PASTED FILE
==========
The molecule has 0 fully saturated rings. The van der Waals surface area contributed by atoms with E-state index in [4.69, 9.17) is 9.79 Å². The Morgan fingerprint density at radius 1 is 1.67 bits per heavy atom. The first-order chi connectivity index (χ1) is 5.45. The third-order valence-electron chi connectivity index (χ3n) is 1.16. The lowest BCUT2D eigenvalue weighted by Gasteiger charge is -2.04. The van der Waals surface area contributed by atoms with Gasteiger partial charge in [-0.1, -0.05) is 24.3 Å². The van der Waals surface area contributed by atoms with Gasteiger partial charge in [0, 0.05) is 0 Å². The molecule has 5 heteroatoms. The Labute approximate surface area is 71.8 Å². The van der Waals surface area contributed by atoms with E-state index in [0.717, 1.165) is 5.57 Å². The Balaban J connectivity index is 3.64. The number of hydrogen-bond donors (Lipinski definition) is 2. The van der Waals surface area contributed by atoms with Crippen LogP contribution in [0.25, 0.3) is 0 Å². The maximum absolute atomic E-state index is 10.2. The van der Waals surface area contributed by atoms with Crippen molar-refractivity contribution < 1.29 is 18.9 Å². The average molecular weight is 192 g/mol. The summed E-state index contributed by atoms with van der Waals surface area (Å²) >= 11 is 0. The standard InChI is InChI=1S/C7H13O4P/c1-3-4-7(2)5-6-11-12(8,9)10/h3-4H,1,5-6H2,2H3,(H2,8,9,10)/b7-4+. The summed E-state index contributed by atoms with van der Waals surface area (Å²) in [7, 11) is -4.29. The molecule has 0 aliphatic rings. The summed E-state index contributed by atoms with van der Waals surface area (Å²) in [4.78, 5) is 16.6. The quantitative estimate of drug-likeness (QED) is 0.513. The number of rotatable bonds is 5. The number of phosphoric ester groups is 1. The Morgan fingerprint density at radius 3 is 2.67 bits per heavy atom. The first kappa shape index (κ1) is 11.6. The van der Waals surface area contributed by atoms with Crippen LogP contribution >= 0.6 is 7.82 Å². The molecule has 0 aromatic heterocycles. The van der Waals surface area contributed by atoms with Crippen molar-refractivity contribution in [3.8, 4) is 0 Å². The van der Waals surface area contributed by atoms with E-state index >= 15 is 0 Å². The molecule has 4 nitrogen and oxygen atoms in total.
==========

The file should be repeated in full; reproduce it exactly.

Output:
The molecule has 0 fully saturated rings. The van der Waals surface area contributed by atoms with E-state index in [4.69, 9.17) is 9.79 Å². The Morgan fingerprint density at radius 1 is 1.67 bits per heavy atom. The first-order chi connectivity index (χ1) is 5.45. The third-order valence-electron chi connectivity index (χ3n) is 1.16. The lowest BCUT2D eigenvalue weighted by Gasteiger charge is -2.04. The van der Waals surface area contributed by atoms with Gasteiger partial charge in [-0.1, -0.05) is 24.3 Å². The van der Waals surface area contributed by atoms with Gasteiger partial charge in [0, 0.05) is 0 Å². The molecule has 5 heteroatoms. The Labute approximate surface area is 71.8 Å². The van der Waals surface area contributed by atoms with E-state index in [0.717, 1.165) is 5.57 Å². The Balaban J connectivity index is 3.64. The number of hydrogen-bond donors (Lipinski definition) is 2. The van der Waals surface area contributed by atoms with Crippen LogP contribution in [0.25, 0.3) is 0 Å². The maximum absolute atomic E-state index is 10.2. The van der Waals surface area contributed by atoms with Crippen molar-refractivity contribution < 1.29 is 18.9 Å². The average molecular weight is 192 g/mol. The summed E-state index contributed by atoms with van der Waals surface area (Å²) >= 11 is 0. The standard InChI is InChI=1S/C7H13O4P/c1-3-4-7(2)5-6-11-12(8,9)10/h3-4H,1,5-6H2,2H3,(H2,8,9,10)/b7-4+. The summed E-state index contributed by atoms with van der Waals surface area (Å²) in [7, 11) is -4.29. The molecule has 0 aliphatic rings. The summed E-state index contributed by atoms with van der Waals surface area (Å²) in [4.78, 5) is 16.6. The quantitative estimate of drug-likeness (QED) is 0.513. The number of rotatable bonds is 5. The number of phosphoric ester groups is 1. The Morgan fingerprint density at radius 3 is 2.67 bits per heavy atom. The first kappa shape index (κ1) is 11.6. The van der Waals surface area contributed by atoms with Crippen LogP contribution >= 0.6 is 7.82 Å². The molecule has 0 aromatic heterocycles. The van der Waals surface area contributed by atoms with Crippen molar-refractivity contribution in [3.8, 4) is 0 Å². The van der Waals surface area contributed by atoms with E-state index >= 15 is 0 Å². The molecule has 4 nitrogen and oxygen atoms in total.